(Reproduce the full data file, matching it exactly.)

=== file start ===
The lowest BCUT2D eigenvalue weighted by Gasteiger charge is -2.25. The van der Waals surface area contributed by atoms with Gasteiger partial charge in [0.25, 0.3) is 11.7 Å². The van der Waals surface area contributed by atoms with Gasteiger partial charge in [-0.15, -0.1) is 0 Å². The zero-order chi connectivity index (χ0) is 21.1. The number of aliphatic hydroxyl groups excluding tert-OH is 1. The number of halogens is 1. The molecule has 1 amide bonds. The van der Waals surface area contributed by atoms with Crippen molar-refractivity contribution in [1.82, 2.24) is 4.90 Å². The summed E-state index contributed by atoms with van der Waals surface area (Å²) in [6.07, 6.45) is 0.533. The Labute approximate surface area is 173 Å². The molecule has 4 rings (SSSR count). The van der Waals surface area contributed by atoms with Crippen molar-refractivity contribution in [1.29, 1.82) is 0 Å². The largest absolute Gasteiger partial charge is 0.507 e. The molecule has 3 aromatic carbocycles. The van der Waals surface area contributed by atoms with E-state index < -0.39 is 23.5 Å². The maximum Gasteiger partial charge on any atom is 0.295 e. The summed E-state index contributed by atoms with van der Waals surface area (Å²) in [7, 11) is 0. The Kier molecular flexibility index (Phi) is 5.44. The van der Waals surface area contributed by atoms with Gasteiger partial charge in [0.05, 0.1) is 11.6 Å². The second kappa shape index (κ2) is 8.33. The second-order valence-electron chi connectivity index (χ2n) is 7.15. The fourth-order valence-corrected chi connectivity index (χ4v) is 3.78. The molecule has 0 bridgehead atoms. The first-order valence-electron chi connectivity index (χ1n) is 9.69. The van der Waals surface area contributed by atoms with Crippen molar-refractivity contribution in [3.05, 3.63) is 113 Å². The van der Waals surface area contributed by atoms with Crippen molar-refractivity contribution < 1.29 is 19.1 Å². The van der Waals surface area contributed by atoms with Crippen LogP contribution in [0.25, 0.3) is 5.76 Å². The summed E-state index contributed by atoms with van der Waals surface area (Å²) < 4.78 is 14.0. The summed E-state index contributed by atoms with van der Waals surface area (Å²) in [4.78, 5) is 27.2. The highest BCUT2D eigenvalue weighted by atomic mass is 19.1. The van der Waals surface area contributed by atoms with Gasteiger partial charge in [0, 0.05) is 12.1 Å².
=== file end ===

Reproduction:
The lowest BCUT2D eigenvalue weighted by Gasteiger charge is -2.25. The van der Waals surface area contributed by atoms with Gasteiger partial charge in [0.25, 0.3) is 11.7 Å². The van der Waals surface area contributed by atoms with Gasteiger partial charge in [-0.15, -0.1) is 0 Å². The zero-order chi connectivity index (χ0) is 21.1. The number of aliphatic hydroxyl groups excluding tert-OH is 1. The number of halogens is 1. The molecule has 1 amide bonds. The van der Waals surface area contributed by atoms with Crippen molar-refractivity contribution in [1.82, 2.24) is 4.90 Å². The summed E-state index contributed by atoms with van der Waals surface area (Å²) in [6.07, 6.45) is 0.533. The Labute approximate surface area is 173 Å². The molecule has 4 rings (SSSR count). The van der Waals surface area contributed by atoms with Crippen molar-refractivity contribution in [1.29, 1.82) is 0 Å². The largest absolute Gasteiger partial charge is 0.507 e. The molecule has 3 aromatic carbocycles. The van der Waals surface area contributed by atoms with E-state index < -0.39 is 23.5 Å². The maximum Gasteiger partial charge on any atom is 0.295 e. The summed E-state index contributed by atoms with van der Waals surface area (Å²) in [7, 11) is 0. The Kier molecular flexibility index (Phi) is 5.44. The van der Waals surface area contributed by atoms with Gasteiger partial charge in [0.05, 0.1) is 11.6 Å². The second kappa shape index (κ2) is 8.33. The second-order valence-electron chi connectivity index (χ2n) is 7.15. The fourth-order valence-corrected chi connectivity index (χ4v) is 3.78. The molecule has 0 bridgehead atoms. The first-order valence-electron chi connectivity index (χ1n) is 9.69. The van der Waals surface area contributed by atoms with Crippen molar-refractivity contribution in [3.05, 3.63) is 113 Å². The van der Waals surface area contributed by atoms with Crippen molar-refractivity contribution < 1.29 is 19.1 Å². The van der Waals surface area contributed by atoms with Crippen LogP contribution in [0.25, 0.3) is 5.76 Å². The summed E-state index contributed by atoms with van der Waals surface area (Å²) < 4.78 is 14.0. The summed E-state index contributed by atoms with van der Waals surface area (Å²) in [4.78, 5) is 27.2. The highest BCUT2D eigenvalue weighted by atomic mass is 19.1. The van der Waals surface area contributed by atoms with Gasteiger partial charge in [0, 0.05) is 12.1 Å².